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Dr Evelina Galaczi, Head of Research Strategy, Cambridge Assessment English
At Cambridge Assessment English we’re often asked if digital technology will replace the language teacher and our answer is always ‘No’. Digital technology can never be the teacher of the future but it will be the teacher’s assistant, playing a supportive role which can make a valuable impact on learning outcomes. Technology can handle tasks that a teacher cannot do – whether through lack of time, or resources – and can add real value to the classroom. It’s important, for teachers to understand that a positive, proactive relationship with technology can help them and their learners. To achieve these outcomes, however, teachers need to expand and maintain their knowledge of learning technologies, and develop their ability to critically assess digital learning tools in order to identify those which offer the greatest benefit to their students.
A fundamental role for the teacher is to foster social learning. Social learning features interaction, discussion and collaboration between students, and creates a positive, inter-personal learning climate. It involves taking a flexible and interactive approach which encourages engagement across the class, while also retaining a ‘real-time’ sensitivity to individual needs. As this type of learning is focused on the application of knowledge, it also encourages higher-order thinking skills such as analysis and evaluation, or – in the case of language learning – the development of communicative competence. Current digital technologies cannot enable this type of social and collaborative learning as well as a teacher can, since such learning environments are highly dependent on the inter-personal relationship between the teacher and their class. Technology, instead, delivers learning content in an ‘atomistic’ way, as the educator Philip Kerr notes, where learning is broken down into discrete ‘atoms’ which (it is assumed) eventually come together to create ‘learning’. Current technologies are unable to handle the complexities, and therefore deliver the benefits, of ‘social learning’.
That’s not to say that technology is irrelevant in a socially collaborative learning environment. In terms of classroom administration, for example, technology can provide enhanced record keeping, greatly improving the teacher’s analysis of student performance, especially the identification of skills which could be improved by deliberate practice. This is where technology can really help. Deliberate practice in order to consolidate knowledge is considered essential for learning, but is challenging to do at class level as it takes time and requires specific focus on individual learners.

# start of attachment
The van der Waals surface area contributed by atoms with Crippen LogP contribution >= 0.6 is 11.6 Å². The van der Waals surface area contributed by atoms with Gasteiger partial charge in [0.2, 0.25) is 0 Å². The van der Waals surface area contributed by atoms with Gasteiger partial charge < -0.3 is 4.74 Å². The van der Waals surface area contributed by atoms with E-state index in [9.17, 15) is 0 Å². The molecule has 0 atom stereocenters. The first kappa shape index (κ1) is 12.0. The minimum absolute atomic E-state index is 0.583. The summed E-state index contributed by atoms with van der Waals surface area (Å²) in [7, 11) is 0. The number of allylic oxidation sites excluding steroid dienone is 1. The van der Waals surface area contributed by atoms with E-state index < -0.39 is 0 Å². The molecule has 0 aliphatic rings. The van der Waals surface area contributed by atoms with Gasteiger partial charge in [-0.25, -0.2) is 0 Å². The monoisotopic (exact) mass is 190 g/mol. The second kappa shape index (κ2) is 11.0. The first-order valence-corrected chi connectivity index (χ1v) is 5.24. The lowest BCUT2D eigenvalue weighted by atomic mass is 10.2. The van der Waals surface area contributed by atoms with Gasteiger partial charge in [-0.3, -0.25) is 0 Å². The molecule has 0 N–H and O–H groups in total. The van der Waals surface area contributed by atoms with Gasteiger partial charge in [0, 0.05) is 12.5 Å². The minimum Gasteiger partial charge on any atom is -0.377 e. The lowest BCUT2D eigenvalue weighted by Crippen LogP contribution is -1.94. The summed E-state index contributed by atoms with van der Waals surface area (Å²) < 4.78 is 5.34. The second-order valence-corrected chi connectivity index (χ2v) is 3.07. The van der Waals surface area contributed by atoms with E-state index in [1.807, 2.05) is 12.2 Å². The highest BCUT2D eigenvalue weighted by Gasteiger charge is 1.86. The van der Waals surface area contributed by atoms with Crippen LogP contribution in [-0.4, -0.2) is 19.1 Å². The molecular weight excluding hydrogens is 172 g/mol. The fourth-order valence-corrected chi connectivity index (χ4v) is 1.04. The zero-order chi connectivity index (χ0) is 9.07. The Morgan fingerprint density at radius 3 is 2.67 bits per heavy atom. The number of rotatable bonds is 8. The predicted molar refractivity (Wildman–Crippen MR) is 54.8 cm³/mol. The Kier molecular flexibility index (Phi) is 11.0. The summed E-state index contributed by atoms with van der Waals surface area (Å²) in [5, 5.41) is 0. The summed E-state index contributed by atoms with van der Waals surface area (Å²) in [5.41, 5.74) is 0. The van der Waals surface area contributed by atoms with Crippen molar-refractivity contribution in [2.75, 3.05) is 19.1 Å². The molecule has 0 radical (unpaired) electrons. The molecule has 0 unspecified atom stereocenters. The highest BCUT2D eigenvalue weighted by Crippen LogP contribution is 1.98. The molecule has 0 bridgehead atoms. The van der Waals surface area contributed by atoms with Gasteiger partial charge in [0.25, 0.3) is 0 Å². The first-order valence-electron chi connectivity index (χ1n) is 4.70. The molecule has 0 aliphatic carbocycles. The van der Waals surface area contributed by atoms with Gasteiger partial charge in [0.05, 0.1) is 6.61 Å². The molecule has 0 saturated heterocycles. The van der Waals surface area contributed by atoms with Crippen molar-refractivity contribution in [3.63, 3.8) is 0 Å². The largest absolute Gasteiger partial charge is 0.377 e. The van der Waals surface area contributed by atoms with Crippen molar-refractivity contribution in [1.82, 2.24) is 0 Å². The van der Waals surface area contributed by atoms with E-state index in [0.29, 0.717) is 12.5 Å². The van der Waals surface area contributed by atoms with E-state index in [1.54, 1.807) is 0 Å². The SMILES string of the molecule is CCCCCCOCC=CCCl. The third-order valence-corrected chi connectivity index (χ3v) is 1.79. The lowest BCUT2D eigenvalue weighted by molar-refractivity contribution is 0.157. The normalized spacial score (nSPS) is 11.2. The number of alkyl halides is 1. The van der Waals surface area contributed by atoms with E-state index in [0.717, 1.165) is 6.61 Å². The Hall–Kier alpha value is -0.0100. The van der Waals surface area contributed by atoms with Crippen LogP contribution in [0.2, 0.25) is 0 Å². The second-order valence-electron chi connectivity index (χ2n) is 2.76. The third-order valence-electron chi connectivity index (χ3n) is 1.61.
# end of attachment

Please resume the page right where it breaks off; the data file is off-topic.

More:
Digital tools allow students to practice practise discrete language skills repeatedly (e.g. specific grammar points or vocabulary), and for as long as they want or need to. Adaptive learning technologies – where tasks are adjusted according to ongoing student performance – can further extend deliberate practice. Teachers naturally adapt the content they use based on the ability of specific learners, but that’s difficult to do for individual learners; technology can provide adaptive learning experiences on a larger scale in an automated manner (but on limited domains of knowledge). Technology can also add value with marking of student work, and can provide feedback on student writing and aspects of speaking. (An example is Write and Improve, a writing development and feedback tool which is free for learners to use.) By marking students’ work, technology can reduce the administrative burden on teachers and give them more time for classroom teaching (although it cannot offer the depth or nuance a teacher can provide).
On-demand learning combined with instant feedback, delivered quickly and on a large scale, is a major advantage of language learning technology. Practice is vitally important for the individual, but it’s a real challenge for time-poor teachers who often have to deal with large classes, so the ability to access digital tools and feedback at anytime, anywhere, represents a significant expansion in learning opportunities and should (theoretically) lead to accelerated progress. The best digital tools will provide learning without any human biases, and without teacher burn-out, while also generating invaluable ‘big data’ on learning and progression. This data is already being used to improve the efficiency and accuracy of digital tools, and by teachers who use it to inform their own classroom practice.
It’s often the case that technology is warmly welcomed by students but not by teachers, whether because they lack the skills to use it properly, doubt its real value, or see it as a threat to their professional status. But I hope we’ve shown how – in the language classroom at least – technology can play a highly productive role, provided that it is mediated by a skilled teacher equipped with both language learning expertise and knowledge of digital tools. Teachers must learn how to assess and critique technology in order to identify those tools best placed to make a real contribution to the classroom. (Free resources for teachers providing guidance in this area can be found at www.thedigitalteacher.com and our Facebook page for teachers). By being more proactive and engaged with technology, and more responsive to its benefits, teachers will maintain their role at the centre of language learning, and help shape a digital future which actively benefits everyone.